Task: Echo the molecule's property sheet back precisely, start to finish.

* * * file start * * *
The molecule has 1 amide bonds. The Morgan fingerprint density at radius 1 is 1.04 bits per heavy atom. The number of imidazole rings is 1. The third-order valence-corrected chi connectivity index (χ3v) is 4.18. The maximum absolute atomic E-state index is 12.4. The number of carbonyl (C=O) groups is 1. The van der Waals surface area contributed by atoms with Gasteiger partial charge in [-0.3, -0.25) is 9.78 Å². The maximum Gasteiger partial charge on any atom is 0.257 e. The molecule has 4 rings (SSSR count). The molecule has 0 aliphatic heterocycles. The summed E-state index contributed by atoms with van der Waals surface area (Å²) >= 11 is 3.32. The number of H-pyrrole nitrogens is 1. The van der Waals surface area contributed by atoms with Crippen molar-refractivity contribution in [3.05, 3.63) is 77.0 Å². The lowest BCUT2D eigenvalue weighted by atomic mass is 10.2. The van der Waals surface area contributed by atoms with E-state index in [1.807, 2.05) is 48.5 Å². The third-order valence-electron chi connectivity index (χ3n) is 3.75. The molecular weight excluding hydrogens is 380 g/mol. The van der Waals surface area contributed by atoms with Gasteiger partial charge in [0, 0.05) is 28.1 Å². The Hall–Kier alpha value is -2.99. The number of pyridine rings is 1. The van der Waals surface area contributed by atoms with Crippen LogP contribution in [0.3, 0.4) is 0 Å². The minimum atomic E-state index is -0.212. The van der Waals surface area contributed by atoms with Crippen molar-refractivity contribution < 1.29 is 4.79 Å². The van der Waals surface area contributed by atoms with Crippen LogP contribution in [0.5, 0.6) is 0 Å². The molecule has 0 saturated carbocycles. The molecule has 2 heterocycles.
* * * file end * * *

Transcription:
The molecule has 1 amide bonds. The Morgan fingerprint density at radius 1 is 1.04 bits per heavy atom. The number of imidazole rings is 1. The third-order valence-corrected chi connectivity index (χ3v) is 4.18. The maximum absolute atomic E-state index is 12.4. The number of carbonyl (C=O) groups is 1. The van der Waals surface area contributed by atoms with Gasteiger partial charge in [-0.3, -0.25) is 9.78 Å². The maximum Gasteiger partial charge on any atom is 0.257 e. The molecule has 4 rings (SSSR count). The molecule has 0 aliphatic heterocycles. The summed E-state index contributed by atoms with van der Waals surface area (Å²) >= 11 is 3.32. The number of H-pyrrole nitrogens is 1. The van der Waals surface area contributed by atoms with Crippen molar-refractivity contribution in [3.05, 3.63) is 77.0 Å². The lowest BCUT2D eigenvalue weighted by atomic mass is 10.2. The van der Waals surface area contributed by atoms with E-state index in [1.807, 2.05) is 48.5 Å². The third-order valence-electron chi connectivity index (χ3n) is 3.75. The molecular weight excluding hydrogens is 380 g/mol. The van der Waals surface area contributed by atoms with Gasteiger partial charge in [0, 0.05) is 28.1 Å². The Hall–Kier alpha value is -2.99. The number of pyridine rings is 1. The van der Waals surface area contributed by atoms with Crippen LogP contribution in [0.3, 0.4) is 0 Å². The minimum atomic E-state index is -0.212. The van der Waals surface area contributed by atoms with Crippen molar-refractivity contribution < 1.29 is 4.79 Å². The van der Waals surface area contributed by atoms with Crippen LogP contribution in [0.5, 0.6) is 0 Å². The molecule has 0 saturated carbocycles. The molecule has 2 heterocycles.